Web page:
This book was completely off my radar until somebody gave it to me as a gift. As my pick for one of the best comics (well, actually a 216 page graphic novel) of 2012, I obviously owe them a great debt. This is a really good mystery story with borderline awful art that somehow completely hits the mark. Jeff Lemire, who handles some of the better books at DC, also moonlights with indy books like his amazing Essex County and now this. I don't really know how to describe The Underwater Welder, because it doesn't really fit any specific genre. It's angst drama with a splash of sci-fi/horror that's ultimately a kind of a mystery. Or something. But however you want to look at it, this tale of flawed character on the verge of fatherhood who is attempting to sort out issues with his own missing father is worth a look.
It's amazing how a D-List character like Aquaman has been given new life in DC's "New 52" relaunch. Until this effort by Geoff Johns, I always kind of ignored the character. He was occasionally used well in a team book, but ultimately nothing worth getting excited about. But now? Aquaman is actually interesting and the book is nicely entertaining in 2012. If I had one criticism, it would be that the endings to each of the story arcs have been a bit simplistic, easy, and sudden. Almost as if they weren't entirely thought out in the plotting stage. But, ultimately, this is a book well worth reading.
#12 Punk Rock Jesus
I don't even know what to say... except you need to try this book. Seriously.
Here's the thing. I like this book. I like it a lot. It's the classic by-the-numbers super-team heroics I love done really well. But everything always feels cramped and rushed. After reading every issue, I get a feeling that the story would have benefitted greatly if only they had a few more pages to work with. Oh... wait a second... they do have more pages to work with! Except they keep running these fucking "Shazam!" backup tales, STEALING PRECIOUS PAGES FROM THE MAIN STORY! It's so fucking stupid! The book is called JUSTICE LEAGUE, NOT SHAZAM! If you want to tell Shazam stories so fucking bad, GIVE HIM HIS OWN FUCKING BOOK! This is a $3.99 title. If the writer/artist truly only needs a $2.99 page count, THEN CUT PAGES so people who don't give a flying fuck about Shazam aren't forced to pay for this shit. Would have absolutely been in my Top 5 if they'd focus on the actual Justice League. P.S. I know it's probably a legal thing, but renaming "Captain Marvel" to "Shazam!" makes me hate the fucking character even more.
Surprisingly, it is actually all-new. Lucky for us, it's also all-entertaining. Thank you Mr. Bendis!
A really good book destroyed by greed because Marvel is releasing two issues each month at $4 a pop. If they dropped the price a dollar after a month like DC does, I could see paying $6 a month for stories of this quality. $8 just feels like too much, even though I'm certainly enjoying the title.
I was late to this party because I thought I was already getting the best entertainment when it came to a mysterious school with unusual students, thanks to the television show Tower Prep. But then the show was canceled and this book was recommended to me to fill the void. It is unlike anything I expected in the best possible way. Unlike the television show Lost where the writers didn't know what the fuck they were doing with all the mysteries and subplots... writer Nick Spencer has promised that this is not going to be the case here. There is a definite ending planned out, and everything he is doing is leading to that moment. Good enough for me!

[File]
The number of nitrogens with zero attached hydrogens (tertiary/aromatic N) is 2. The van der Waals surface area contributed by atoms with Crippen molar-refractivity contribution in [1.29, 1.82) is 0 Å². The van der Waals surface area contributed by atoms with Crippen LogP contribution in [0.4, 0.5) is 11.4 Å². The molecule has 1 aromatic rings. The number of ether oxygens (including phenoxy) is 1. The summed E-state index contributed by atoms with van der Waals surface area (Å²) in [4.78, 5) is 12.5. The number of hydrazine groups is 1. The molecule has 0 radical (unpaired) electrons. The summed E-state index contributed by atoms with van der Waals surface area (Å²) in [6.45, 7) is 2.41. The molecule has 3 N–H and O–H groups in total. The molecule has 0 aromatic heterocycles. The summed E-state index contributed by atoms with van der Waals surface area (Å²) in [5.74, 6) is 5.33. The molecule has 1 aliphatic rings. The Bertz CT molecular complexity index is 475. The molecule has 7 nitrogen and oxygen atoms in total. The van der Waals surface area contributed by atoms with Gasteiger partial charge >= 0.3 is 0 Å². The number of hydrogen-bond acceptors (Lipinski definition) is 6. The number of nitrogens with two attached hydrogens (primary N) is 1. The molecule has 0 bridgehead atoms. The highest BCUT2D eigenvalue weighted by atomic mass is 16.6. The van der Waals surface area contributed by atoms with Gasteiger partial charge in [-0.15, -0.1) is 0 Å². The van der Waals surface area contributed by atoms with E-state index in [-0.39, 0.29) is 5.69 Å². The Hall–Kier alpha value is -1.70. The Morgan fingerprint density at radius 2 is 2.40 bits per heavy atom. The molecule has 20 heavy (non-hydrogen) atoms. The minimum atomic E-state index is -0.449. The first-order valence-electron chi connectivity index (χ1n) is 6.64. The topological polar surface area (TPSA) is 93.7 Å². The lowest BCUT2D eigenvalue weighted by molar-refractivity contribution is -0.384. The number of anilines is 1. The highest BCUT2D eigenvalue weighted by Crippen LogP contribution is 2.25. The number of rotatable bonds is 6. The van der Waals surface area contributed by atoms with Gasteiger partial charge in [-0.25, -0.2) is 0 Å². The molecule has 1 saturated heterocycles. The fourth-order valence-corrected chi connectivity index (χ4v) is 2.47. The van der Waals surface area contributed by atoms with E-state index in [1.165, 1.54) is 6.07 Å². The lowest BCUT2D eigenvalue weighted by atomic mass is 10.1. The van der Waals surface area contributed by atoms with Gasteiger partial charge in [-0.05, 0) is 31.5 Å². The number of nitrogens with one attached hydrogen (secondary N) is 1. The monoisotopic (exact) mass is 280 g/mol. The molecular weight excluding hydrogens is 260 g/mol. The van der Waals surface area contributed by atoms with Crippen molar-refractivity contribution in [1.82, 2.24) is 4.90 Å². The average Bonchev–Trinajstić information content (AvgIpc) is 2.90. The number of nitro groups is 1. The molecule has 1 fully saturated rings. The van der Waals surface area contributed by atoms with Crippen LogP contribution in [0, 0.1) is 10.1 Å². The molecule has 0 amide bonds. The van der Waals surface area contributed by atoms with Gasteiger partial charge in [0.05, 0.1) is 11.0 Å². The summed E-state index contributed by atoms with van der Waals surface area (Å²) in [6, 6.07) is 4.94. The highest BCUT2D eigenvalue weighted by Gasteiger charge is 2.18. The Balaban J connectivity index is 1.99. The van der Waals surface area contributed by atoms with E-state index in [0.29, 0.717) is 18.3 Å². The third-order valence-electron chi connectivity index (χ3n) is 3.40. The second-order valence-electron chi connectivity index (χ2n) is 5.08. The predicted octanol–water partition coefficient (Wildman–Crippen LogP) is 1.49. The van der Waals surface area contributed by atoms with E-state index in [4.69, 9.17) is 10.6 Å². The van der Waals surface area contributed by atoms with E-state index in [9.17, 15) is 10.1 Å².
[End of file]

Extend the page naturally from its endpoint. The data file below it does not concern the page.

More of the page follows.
There are times I just want something different to read. But, when it comes to comic books, all too often "different" is just another word for something that is different for different's sake instead of something actually interesting. Based on a shitty idea for an old comic book called Dial H for Hero, writer China Miéville has knocked me on my ass with what he's doing in the "New 52" reboot. What a pleasant surprise and a breath of fresh air. I know it sounds hard to believe, but this is a book you really need to try. Most people will be surprised that Saga isn't on my list. For the longest time, it was. Until Dial H knocked it off.
America's Got Powers
Started out brilliant, but then started to fade (not helped by the long delay between issues). In the future, super-powered persons are used as television entertainment in violent sports-like competition, but with some surprising twists. Despite having some "been there, done that" elements (Hunger Games?), the book is fairly fresh and a fun read thanks to scripts by British personality Jonathan Ross and gorgeous art by Bryan Hitch. Still worth checking out.
NOT QUITE A COMIC BOOK COMIC BOOK...
Chris Ware's Building Stories
I am a massively huge Chris Ware fan, but what he does just doesn't feel like a "comic book" to me. His latest epic, Building Stories, is among Ware's best work, and showcases his unparalleled talent in creating true Graphic Novels that exploit the printed medium like nobody else. In this case, it's a $50 box stuffed full of fourteen separate pieces... from comic books to posters, to a fold-out game board... all genius. How you tackle the content is up to you, but everything intersects in different ways to tell a complete story that's not so much a story... but a snippet of everyday life told in separate pieces from different people in three different apartments. Figuring out how these pieces intersect is what makes everything so compelling and uplifting... even though the "story" itself is kinda depressing most of the time. I realize most people are not going to want to spend $50 to buy this tome, or even the $32 you'd spend at discount, and that's a real shame. This is a work of art that demands to be seen and experienced, and is easily one of my favorite "comic books" this year.